On 6 June 1969, the second day of the World Conference of Communist and Workers’ Parties [in Moscow], the Crimean Tatars staged a demonstration on Mayakovsky Square. There were five participants: Zampira Asanova, Enver Ametov, Reshat Dzhemilev, Aider Zeitulayev, and Ibraim Kholopov. At a quarter past twelve they unfurled banners at the foot of the memorial to Vladimir Mayakovsky, bearing the slogans:
HAIL TO LENIN’S NATIONALITIES POLICY!
COMMUNISTS, GIVE THE CRIMEA BACK TO THE CRIMEAN TATARS!
STOP PERSECUTING THE CRIMEAN TATARS!
FREE GENERAL GRIGORENKO!
The last placard carried a photograph of Grigorenko.
A large crowd of about three hundred gathered round the demonstrators, encircling them but not daring to approach very close. It was a silent crowd. There were two shouts of ‘They shouldn’t have betrayed Russia!’ No one asked the demonstrators to disperse. The policemen on traffic duty left their posts and, after a short consultation, elbowed their way into the crowd and signalled to about ten of the bystanders, using some special signs. The latter sprang into action. Forcing their way through the crowd to the demonstrators, and, supposedly expressing the ‘anger of the people’, they fell upon the demonstrators using physical violence. In a most professional manner they twisted the demonstrators’ arms, and two women amongst the attackers beat the demonstrators with their umbrellas. The demonstrators did not resist. Reshat and Aider shouted ‘Long live Freedom!’ ‘So it’s freedom you’re after, eh? That’s a good one!’ said one of the policemen. Irina Yakir, who had been standing near the demonstrators, was detained with them.
Because the traffic police had left their posts, the flow of traffic slowed and a jam built up on [nearby] Pushkin Square. Half an hour later the crowds had still not left the scene, but people had split up into groups and were wandering up and down the square. Most of the conversations revealed attitudes of great-power chauvinism. Some students who tried to voice a different opinion were threatened and left hastily without starting an argument.
Those detained were driven off to 38 Petrovka Street [Moscow Police Headquarters], where they were interrogated by investigators of the Ministry of the Interior. Irina Yakir was allowed to go later the same day, and the following day the participants in the demonstration were sent home. Very probably they escaped arrest because of the World Communist Conference which was then taking place.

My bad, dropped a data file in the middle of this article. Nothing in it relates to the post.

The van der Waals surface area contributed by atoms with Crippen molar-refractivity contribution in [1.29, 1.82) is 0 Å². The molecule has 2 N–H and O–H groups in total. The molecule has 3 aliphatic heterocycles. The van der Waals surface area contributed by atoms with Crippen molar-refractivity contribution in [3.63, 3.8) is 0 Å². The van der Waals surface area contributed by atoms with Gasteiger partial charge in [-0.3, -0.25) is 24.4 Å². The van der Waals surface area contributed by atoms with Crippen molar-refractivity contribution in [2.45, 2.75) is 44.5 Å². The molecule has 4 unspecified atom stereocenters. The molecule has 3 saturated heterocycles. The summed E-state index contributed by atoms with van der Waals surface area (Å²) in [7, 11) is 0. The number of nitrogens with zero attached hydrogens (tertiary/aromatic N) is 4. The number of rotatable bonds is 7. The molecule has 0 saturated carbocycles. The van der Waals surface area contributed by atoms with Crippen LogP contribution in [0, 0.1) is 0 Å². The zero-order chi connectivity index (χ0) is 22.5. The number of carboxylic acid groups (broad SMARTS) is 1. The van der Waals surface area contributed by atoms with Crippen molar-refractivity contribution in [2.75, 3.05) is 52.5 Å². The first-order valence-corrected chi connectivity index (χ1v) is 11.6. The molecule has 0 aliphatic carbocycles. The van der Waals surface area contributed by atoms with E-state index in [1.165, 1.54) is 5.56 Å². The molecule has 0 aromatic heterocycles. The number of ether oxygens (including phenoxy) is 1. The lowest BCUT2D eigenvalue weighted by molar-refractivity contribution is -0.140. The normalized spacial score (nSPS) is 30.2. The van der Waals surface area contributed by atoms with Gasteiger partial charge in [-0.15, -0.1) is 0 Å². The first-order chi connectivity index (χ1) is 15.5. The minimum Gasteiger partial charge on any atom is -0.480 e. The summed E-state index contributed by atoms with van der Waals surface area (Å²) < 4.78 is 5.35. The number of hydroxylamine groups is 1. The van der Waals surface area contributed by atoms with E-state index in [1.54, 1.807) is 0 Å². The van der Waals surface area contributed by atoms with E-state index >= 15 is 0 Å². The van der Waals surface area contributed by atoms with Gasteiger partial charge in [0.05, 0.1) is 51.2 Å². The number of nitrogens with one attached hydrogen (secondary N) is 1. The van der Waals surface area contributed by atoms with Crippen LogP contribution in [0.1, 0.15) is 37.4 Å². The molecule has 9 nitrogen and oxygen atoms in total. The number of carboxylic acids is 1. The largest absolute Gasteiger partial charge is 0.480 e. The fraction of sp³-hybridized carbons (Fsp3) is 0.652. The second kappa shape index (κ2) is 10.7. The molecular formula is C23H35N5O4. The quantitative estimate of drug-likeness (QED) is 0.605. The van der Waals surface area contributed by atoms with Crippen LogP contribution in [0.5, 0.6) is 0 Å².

At this moment further repressive measures are being taken against Reshat Dzhemilev. Dzhemilev is 38 and a construction engineer. Every year since 1965 the Crimean Tatars have been sending him to Moscow as one of their representatives. He was one of the 20 Crimean Tatars who on 21 June 1967 were received by the Chairman of the KGB, Andropov, the Secretary of the USSR Supreme Soviet, Georgadze, the Attorney-General of the USSR, Rudenko, and the Minister of Public Order, Shchelokov. The reception of this delegation was an important step towards the political rehabilitation of the Crimean Tatar people.
On 2 September 1967 Reshat Dzhemilev was arrested as an “organiser of the mass disturbances in Tashkent on 27 August and 2nd September 1967”. On 13 December 1967 the Tashkent City Court sentenced him to one year of corrective labour. By “mass disturbances” were understood the numerous meetings held by Crimean Tatars in defence of their rights.
After the demonstration of 6 June Reshat Dzhemilev was sent under escort to Nizhne-Bakanovka in Krasnodar Region where his family recently came over to join him, and where he has now begun building a house. On arrival he was met by the police, who threatened him with prosecution under Article 209 of the Russian Criminal Code (Vagrancy and begging), if he did not immediately obtain a residence permit and a job. One might add that for his residence at least permit Dzhemilev needs at least 14 square metres of living space since his family consists of a wife and three children.
A few days after this, on 15 June, an incident was staged at the railway station, as a result of which Reshat Dzhemilev was given 15 days for “petty hooliganism”. Reshat was standing in the queue for tickets when an old man he did not know came up to him, squeezed in front of him, and dropped a glass of yoghourt on his feet. Reshat remained calm, but the police immediately rushed up and seized him; the old man vanished and no-one tried to stop him; nor did they approach any witnesses although Reshat demanded that they do so. Most probably Reshat was given his 15 days “for security reasons”; this had already happened to another Crimean Tatar activist in Gulistan. (There exists a copy of an official police document stating quite openly that ‘this man has been imprisoned for a period of 15 days “for security reasons”.)
The other participants in the demonstration were deprived of their residence permits for the places where they lived in the Krasnodar Region.